San Francisco, California
London, United Kingdom
On Oct. 4, in advance of a premiere in theatres later in the month and a national cable TV broadcast later this year, NPC members and guests are invited to a sneak preview and panel discussion of Codebreaker, an acclaimed new 53-minute film about Alan Turing’s heroic life, tragic death and lasting legacy. The screening and panel discussion will begin at 7 p.m., preceded by a ticketed reception at 6 p.m.
Credited with “catapulting civilization into the digital age,” Turing is one of the 20th century's greatest technologists, whose contributions to our modern world are only now being recognized and understood. As the founding father of computer science and artificial intelligence, Turing laid the cornerstone of the computer age. He also helped turn the tide of World War II by breaking Germany's Naval Enigma code.
In addition to describing Turing’s many scientific, technological and engineering achievements, Codebreaker puts a human face on the eccentric British mathematician. Instead of receiving accolades, Turing faced terrible persecution. In 1952, the British Government forced him to undergo chemical castration as punishment for his homosexuality. The film sheds new light on the events leading up to Turing’s 1954 suicide a few weeks before his 42nd birthday.
Codebreaker is a drama documentary that uses emotional and engaging reconstructions to animate Turing's life in intricate detail and high color. The drama scenes center on the therapy sessions Turing participated in during the last 18 months of his life. Built on an historical foundation of true events, Turing tells the story as he searches for answers. Documentary elements interconnect with drama scenes to offer a three-dimensional picture of the technologist, his accomplishments, tragic end and lasting legacy.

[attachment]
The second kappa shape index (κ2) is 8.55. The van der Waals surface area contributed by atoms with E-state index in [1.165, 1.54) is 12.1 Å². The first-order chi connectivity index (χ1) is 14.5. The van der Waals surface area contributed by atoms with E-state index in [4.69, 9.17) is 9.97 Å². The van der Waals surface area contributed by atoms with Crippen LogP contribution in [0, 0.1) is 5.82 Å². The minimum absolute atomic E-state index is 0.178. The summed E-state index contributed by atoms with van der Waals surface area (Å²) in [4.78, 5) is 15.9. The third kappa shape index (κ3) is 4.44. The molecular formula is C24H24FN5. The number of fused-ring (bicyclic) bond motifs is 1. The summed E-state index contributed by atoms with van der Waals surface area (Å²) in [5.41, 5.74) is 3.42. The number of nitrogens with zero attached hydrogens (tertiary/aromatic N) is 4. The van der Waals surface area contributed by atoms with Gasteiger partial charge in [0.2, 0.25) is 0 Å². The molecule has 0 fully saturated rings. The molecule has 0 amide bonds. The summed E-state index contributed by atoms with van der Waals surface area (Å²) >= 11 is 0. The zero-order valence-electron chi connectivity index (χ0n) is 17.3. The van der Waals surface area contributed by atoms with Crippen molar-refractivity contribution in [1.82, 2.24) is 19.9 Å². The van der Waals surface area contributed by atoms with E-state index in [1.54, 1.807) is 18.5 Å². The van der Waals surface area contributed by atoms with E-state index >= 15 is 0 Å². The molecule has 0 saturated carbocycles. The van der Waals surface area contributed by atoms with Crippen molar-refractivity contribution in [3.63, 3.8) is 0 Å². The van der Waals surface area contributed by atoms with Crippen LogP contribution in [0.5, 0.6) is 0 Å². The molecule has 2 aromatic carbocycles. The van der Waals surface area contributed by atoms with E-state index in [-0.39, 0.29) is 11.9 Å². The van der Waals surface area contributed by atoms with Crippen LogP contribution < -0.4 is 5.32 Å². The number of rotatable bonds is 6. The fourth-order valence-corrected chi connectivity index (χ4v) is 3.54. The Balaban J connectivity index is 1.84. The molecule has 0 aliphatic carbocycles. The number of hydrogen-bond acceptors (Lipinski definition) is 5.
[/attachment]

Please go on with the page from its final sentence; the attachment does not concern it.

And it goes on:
Almost two-million people worldwide have seen the film in the United Kingdom, Spain, Australia and Canada. In London, The Times described Codebreaker as “an overdue and thoroughly honourable telling of this dreadful story.” The Sunday Times called it “powerful” and “imaginative." A two-minute trailer is available at http://www.turingfilm.com/.
Joining the film’s executive producer, Patrick Sammon, in discussing Turing’s personal story and professional achievements, following the preview screening will be: David Alan Grier, 2013 IEEE Computer Society President and Associate Professor of International Science and Technology Policy at George Washington University; and Glenn Zorpette, executive editor of IEEE Spectrum, who has written on both cybersecurity and Turing for Spectrum and Scientific American.
The 100th anniversary of Turing's birth is being is being marked across the globe in 2012, with hundreds of events in dozens of countries to celebrate The Alan Turing Year.
When & Where
The National Press Club
The National Press Club, a private club for journalists and communications professionals, has been a Washington institution for more than a century. It is also a world-class conference and meeting facility that hosts thousands of events each year for sophisticated clients from around the globe. And while these are the Club’s functions, its mission is to be The World’s Leading Professional Organization for Journalists. It is a social and business organization dedicated to supporting the ongoing improvement of the profession of journalism.